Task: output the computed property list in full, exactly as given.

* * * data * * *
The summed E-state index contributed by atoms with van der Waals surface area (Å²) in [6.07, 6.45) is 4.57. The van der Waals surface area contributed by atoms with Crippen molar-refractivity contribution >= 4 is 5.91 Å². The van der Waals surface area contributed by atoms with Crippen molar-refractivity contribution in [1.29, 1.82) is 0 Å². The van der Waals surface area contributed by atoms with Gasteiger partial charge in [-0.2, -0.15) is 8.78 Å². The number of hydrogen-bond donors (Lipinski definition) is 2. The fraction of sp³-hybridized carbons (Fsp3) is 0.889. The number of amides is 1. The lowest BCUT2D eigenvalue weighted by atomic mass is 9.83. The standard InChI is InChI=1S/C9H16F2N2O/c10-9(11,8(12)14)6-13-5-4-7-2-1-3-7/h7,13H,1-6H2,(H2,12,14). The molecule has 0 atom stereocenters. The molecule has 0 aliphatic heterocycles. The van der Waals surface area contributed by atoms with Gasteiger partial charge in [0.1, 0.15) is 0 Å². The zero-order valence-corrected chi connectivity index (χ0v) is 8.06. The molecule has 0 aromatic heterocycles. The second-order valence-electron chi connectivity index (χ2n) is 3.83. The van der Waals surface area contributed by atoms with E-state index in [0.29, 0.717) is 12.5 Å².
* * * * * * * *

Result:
The summed E-state index contributed by atoms with van der Waals surface area (Å²) in [6.07, 6.45) is 4.57. The van der Waals surface area contributed by atoms with Crippen molar-refractivity contribution >= 4 is 5.91 Å². The van der Waals surface area contributed by atoms with Crippen molar-refractivity contribution in [1.29, 1.82) is 0 Å². The van der Waals surface area contributed by atoms with Gasteiger partial charge in [-0.2, -0.15) is 8.78 Å². The number of hydrogen-bond donors (Lipinski definition) is 2. The fraction of sp³-hybridized carbons (Fsp3) is 0.889. The number of amides is 1. The lowest BCUT2D eigenvalue weighted by atomic mass is 9.83. The standard InChI is InChI=1S/C9H16F2N2O/c10-9(11,8(12)14)6-13-5-4-7-2-1-3-7/h7,13H,1-6H2,(H2,12,14). The molecule has 0 atom stereocenters. The molecule has 0 aliphatic heterocycles. The van der Waals surface area contributed by atoms with Gasteiger partial charge in [0.1, 0.15) is 0 Å². The zero-order valence-corrected chi connectivity index (χ0v) is 8.06. The molecule has 0 aromatic heterocycles. The second-order valence-electron chi connectivity index (χ2n) is 3.83. The van der Waals surface area contributed by atoms with E-state index in [0.29, 0.717) is 12.5 Å².